Interestingly, all of the schools that had a transition course also had an “Introduction to Clinical Medicine” type of course, suggesting that transition courses are perceived as providing some added value. Data reported from a study of one transition course corroborate this perception. Chumley et al9 found that students felt more prepared performing 16 out of 18 specific tasks after participating in a two-week transition course than they did before the course. The students also felt more prepared performing 14 out of 18 tasks compared with a cohort of peers from a previous year that did not participate in the course. It may be that some of the challenges associated with early clerkship experiences are best addressed in a longitudinal fashion through the preclerkship curriculum, whereas others are better attended to through a focused transition experience immediately preceding the first clerkship. In either case, an explicit set of goals, learning activities, and assessment processes based on the three themes we have identified and the transition challenges highlighted through our review of the literature would enable a more evidence-based approach to identifying the most efficacious way to prepare medical students for their clerkships.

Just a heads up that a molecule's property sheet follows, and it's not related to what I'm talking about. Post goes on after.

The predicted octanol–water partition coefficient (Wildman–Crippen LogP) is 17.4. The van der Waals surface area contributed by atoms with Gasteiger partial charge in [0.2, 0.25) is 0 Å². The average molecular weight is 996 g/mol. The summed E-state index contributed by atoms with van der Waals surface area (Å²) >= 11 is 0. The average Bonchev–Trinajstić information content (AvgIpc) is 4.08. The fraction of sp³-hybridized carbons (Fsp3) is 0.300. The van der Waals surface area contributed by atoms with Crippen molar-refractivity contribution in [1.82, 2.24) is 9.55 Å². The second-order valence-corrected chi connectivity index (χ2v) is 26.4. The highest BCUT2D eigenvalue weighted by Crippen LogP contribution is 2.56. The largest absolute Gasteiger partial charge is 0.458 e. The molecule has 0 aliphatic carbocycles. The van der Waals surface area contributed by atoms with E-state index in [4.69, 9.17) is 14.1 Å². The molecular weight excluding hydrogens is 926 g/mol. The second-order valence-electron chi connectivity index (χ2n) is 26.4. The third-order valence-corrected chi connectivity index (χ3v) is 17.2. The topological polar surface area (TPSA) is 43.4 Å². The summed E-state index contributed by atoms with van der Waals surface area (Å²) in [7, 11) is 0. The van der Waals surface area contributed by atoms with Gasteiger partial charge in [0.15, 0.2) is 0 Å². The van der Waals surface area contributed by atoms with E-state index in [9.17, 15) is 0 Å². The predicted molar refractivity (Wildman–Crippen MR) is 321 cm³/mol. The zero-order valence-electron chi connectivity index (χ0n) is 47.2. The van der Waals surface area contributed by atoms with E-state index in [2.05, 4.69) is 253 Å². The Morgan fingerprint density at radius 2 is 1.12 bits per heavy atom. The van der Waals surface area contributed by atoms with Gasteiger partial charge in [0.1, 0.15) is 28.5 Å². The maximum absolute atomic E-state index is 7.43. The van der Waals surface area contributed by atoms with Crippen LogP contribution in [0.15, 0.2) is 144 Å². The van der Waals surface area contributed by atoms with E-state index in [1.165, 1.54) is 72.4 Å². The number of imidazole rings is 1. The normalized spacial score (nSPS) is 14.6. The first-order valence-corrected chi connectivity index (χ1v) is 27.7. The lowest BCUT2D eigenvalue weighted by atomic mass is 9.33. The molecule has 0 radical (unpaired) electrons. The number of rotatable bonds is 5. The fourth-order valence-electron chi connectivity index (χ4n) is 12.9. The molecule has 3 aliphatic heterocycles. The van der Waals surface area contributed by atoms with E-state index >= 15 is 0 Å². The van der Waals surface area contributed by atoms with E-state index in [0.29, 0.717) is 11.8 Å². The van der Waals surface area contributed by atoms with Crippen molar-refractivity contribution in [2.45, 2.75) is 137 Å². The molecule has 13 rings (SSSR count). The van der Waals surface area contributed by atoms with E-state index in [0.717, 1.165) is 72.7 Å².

There are several limitations present in our effort to describe and evaluate transition courses. The information from our survey of U.S. medical schools is based on a limited number of respondents and on data that are five years old. There were no obvious demographic differences between the schools that responded to the survey and the schools that did not. Only eight schools responded that they did not have a transition course. Seventeen others considered their “Introduction to Clinical Medicine” course to be their transition course, but such courses were excluded from our analysis because they did not match the characteristics of a transition course as defined in our study. Admittedly, the descriptions presented in this paper do not necessarily represent the full spectrum of transition courses. In both the literature and in curricular databases, there is a paucity of information about the content and design of clerkship preparatory courses, so there was no reliable, expedient way for us to supplement or update the information collected through our survey. For this reason, we used multiple sources of information relevant to the transition to clerkships to develop a framework within which such courses can be reviewed and evaluated.